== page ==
Table of Contents



Agriculture: We Can Sustain It

Socializing Agriculture

Painter of Quiet Places

An Apple a Day

Sustaining the Four Sixes

Hitting Pay Dirt


The New Face of Agriculture

The Winds of Change

Avatars Animate Agriculture

Professors in Training

Going Green

Saving Lives One Plan at a Time


Protecting Our Food

Quality Cells, Consumer Buys

Tech's New Mate

Micro ZAP

Food Saftey in Mexico


Expanding Opportunities

No Bits About It

The Family Farm Fire Man

Around the World with CASNR

Live From Texas Tech


Looking Forward

Getting Schooled

A Cotton Senstaion

Living and Learning

More Than a Trophy


Online Exclusives

Alumni Lance Barnett: Unpeeled

Agricultural Education and CommunicationDepartment Shines in 2010

CSI: Classroom Soil Investigation

Facing Nature


Healing Hooves

Parking and Partying in Style

Raider Red Meats

Standing TALL

Tech Takes Flight

West Texas Cotton Goes Global




Facing Nature

By Sam Gadd


He traveled a jagged road from his home in New England to West Texas. He has researched Canada Lynx in northern Maine, trapped Black Bears in Arkansas, studied Kit Foxes and coyotes in Utah, and finally made his way to Lubbock. Michael Panasci, a 32-year-old doctorate student from Maine, is now a full-time teacher’s assistant for the Department of Natural Resources Management at Texas Tech University.

Panasci received a bachelor’s degree from the University of Connecticut in Ecology and Evolutionary Biology.

“After that,” Panasci said, “I took five years off and worked in the field and worked, among other things, on trapping Black Bears for six months in Arkansas.”

That time off from academics was not without its moments of stark terror and adrenaline.
Panasci described an encounter with a Black Bear in the White River National Wildlife Refuge.

During a relocation program, Panasci said, he and a partner used non-lethal snares to capture and tag bears utilizing whole fish as bait.

“Some bears were quite easy to catch, and others were very difficult,” Panasci said. “One particular bear was very good at getting the fish bait without stepping in the snare.”

After they had tried different setups with the snare and moving it around to different locations, Panasci said, the two partners realized the bear was simply treating the sound of the all-terrain vehicle they were using like a dinner bell.

“On several occasions, the bear came very close to us, around 20 to 30 yards,” Panasci said.
He was determined to capture the bear that had been so bold while avoiding him, and came up with a new plan to immobilize the bear so it could be captured.

“My thought was to stalk close to the bear with a blowgun and dart the animal that way,” Panasci said. “Everyone else thought I was crazy, but I was determined, and had to do it alone.  I practiced with the blowgun in our house for several hours using water-filled darts, simulating the weight of a drug-filled dart, and got to be quite proficient.”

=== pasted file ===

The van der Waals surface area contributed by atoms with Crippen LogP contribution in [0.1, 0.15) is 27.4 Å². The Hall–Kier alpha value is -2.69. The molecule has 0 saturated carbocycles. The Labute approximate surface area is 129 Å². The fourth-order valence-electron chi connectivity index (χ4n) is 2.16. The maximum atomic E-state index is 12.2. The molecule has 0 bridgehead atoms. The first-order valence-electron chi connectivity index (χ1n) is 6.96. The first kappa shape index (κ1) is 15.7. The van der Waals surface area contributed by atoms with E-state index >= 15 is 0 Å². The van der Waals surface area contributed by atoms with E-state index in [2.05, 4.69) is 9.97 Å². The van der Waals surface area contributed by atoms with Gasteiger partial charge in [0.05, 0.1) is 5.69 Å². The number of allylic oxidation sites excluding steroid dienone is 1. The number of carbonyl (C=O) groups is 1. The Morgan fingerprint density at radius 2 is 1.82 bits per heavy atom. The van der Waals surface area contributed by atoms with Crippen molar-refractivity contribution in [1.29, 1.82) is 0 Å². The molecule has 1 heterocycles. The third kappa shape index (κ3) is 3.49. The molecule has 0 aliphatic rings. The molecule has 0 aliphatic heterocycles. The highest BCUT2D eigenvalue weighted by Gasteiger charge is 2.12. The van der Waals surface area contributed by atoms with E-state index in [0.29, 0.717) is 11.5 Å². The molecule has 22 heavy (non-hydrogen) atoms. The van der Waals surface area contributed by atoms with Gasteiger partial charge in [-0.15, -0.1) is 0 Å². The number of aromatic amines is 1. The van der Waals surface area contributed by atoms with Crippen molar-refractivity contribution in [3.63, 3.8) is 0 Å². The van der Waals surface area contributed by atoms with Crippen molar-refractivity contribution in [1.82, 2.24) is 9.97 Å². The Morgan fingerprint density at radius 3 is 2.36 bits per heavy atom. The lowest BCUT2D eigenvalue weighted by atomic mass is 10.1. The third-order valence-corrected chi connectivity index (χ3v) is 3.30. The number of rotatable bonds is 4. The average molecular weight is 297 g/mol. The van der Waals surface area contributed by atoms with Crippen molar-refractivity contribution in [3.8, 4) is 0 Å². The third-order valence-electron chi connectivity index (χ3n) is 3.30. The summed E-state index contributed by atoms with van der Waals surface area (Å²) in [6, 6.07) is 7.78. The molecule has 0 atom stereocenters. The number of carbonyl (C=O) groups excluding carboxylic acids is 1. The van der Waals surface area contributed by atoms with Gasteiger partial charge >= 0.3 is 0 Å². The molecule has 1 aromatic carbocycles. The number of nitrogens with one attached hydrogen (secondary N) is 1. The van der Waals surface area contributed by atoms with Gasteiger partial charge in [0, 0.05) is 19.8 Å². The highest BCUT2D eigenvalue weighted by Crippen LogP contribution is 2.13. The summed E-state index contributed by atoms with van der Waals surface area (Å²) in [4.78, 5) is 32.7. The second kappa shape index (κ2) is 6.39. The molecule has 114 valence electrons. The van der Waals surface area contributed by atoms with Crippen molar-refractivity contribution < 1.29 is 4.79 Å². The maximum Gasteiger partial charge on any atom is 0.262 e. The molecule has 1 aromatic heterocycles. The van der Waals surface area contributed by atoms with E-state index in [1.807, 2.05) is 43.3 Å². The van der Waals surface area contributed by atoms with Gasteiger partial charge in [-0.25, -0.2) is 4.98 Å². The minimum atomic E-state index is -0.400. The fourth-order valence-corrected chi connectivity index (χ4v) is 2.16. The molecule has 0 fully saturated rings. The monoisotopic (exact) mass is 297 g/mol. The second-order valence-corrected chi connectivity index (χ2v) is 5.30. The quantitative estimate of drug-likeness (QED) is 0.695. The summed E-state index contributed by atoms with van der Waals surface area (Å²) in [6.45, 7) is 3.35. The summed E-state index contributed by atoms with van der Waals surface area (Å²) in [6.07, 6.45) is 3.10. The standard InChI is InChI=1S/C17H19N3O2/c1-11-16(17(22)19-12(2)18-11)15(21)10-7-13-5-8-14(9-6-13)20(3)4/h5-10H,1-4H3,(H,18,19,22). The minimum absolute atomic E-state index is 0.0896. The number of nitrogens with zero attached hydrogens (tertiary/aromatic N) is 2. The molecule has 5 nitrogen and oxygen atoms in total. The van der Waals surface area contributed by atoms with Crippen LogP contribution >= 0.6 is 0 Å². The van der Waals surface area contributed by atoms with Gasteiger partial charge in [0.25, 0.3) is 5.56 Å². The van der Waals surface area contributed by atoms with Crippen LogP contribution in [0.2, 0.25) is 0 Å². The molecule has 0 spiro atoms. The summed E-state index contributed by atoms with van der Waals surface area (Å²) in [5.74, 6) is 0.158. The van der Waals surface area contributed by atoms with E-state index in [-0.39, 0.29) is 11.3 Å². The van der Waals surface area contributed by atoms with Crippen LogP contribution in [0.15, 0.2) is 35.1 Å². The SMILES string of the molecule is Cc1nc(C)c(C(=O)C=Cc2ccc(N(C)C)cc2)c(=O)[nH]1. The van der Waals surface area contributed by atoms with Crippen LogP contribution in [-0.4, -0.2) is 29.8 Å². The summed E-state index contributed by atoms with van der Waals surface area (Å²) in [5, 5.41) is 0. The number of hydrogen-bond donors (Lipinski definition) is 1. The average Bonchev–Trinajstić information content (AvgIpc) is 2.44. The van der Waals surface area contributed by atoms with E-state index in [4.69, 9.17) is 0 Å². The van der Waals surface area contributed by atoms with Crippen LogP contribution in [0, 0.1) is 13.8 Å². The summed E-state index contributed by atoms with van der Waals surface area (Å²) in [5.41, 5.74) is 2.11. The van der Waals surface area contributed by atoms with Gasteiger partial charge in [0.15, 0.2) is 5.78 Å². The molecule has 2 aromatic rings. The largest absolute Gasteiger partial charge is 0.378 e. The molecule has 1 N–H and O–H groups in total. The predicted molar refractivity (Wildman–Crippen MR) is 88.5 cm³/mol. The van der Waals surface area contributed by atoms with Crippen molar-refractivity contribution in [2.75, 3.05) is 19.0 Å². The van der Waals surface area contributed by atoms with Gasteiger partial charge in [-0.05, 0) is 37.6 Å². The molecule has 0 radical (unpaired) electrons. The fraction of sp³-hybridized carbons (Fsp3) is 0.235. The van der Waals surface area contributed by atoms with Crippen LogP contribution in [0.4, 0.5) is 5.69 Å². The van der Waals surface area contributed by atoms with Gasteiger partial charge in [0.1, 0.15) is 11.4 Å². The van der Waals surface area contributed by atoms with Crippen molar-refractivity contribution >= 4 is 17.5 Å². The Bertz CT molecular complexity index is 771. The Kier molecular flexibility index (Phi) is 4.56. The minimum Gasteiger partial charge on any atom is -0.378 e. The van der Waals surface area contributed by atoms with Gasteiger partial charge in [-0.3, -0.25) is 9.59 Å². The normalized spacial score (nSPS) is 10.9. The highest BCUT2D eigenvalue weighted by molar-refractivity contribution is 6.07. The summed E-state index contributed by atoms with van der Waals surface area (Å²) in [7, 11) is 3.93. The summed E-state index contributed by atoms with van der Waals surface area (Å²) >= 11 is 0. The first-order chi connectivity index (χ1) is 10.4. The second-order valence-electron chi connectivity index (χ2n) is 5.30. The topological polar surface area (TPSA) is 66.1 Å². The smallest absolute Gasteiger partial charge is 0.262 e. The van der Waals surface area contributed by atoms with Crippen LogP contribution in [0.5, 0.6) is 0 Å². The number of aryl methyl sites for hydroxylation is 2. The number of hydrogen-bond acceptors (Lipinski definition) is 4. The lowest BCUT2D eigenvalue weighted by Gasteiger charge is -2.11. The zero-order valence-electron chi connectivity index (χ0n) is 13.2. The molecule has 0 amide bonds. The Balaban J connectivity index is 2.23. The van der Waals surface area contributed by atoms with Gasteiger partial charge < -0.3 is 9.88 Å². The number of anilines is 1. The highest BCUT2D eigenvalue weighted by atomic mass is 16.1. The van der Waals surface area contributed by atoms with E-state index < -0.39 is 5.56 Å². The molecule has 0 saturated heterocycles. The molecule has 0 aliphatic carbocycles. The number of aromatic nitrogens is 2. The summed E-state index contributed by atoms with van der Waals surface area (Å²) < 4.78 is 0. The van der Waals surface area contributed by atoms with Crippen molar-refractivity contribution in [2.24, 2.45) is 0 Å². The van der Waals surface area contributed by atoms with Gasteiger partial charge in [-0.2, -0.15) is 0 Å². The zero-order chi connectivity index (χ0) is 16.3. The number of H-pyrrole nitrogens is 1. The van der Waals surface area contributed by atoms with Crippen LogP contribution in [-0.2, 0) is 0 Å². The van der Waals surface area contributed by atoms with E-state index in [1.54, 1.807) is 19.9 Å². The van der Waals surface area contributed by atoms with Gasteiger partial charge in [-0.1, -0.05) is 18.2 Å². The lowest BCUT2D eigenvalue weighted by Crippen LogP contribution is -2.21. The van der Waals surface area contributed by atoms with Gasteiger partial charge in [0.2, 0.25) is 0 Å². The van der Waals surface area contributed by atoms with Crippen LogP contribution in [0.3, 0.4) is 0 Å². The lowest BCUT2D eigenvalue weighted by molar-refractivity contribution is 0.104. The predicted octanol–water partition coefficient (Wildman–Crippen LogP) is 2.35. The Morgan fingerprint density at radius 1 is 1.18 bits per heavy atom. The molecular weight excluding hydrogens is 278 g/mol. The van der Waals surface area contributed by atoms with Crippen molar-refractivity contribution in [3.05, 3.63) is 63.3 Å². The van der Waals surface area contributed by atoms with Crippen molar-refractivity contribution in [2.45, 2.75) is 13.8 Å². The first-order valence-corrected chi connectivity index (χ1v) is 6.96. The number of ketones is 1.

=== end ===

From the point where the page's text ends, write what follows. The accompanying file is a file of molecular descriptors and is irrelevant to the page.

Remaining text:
He said his attempts to get close to the bear were spoiled when the sound of his boots crashing through the litter on the ground  spooked the bear.

“So off came the boots.  It made the difference, and I was soon about eight yards from this bear and took my shot.  What a rush,” Panasci said.

“The bear took off and was soon dozing from the Ketamine/Xylazine mixture that I dosed it with.”

Panasci said as he looks back, he is not sure if he would do it again, but the rush of the stalk was incredible.

After his time in the field, he received his master’s degree from Texas Tech and plans to complete his doctorate sometime in 2013.

Panasci said the department’s high-profile professors drew him to the College of Agricultural Sciences and Natural Resources after his brief time away from academia.

“My interests are in carnivore ecology and predator/prey relationships,” Panasci said. “Warren [Ballard, Ph.D.] was one of the top guys in the field. I contacted him, and basically he liked what he saw and so I came down and I’ve been here since.”

Panasci said he always knew he loved to be outside, learning about nature and helping conserve the planet’s precious natural resources.

“I knew I wanted to get into wildlife biology from the beginning, hunting and fishing in the backwoods of Maine,” Panasci said.

Philip Gipson, Ph.D., the chair of the Department of Natural Resources, said he feels Panasci is more like a friend than a colleague.

“I’ve had experience with coyotes in the past, professional research experience with them, and that’s what Mike was working on, so we had a lot in common,” Gipson said.

Panasci said an alliance with the Lubbock Safari Club is crucial to the college because the club is one of the leaders in the advocacy of hunting and, more importantly, wildlife conservation.

“Hunting goes hand-in-hand with conservation,” Panasci stated. “Traditionally hunters have been the most important stakeholders both operationally and financially.”

Texas Tech gained a seasoned field veteran in Mike Panasci. His experience in natural resource and wildlife management is not just limited to the classroom, and he has demonstrated that he is not afraid to take a chance when the benefits outweigh the risks. Even if it means having a showdown with a bear in the mountains of Arkansas.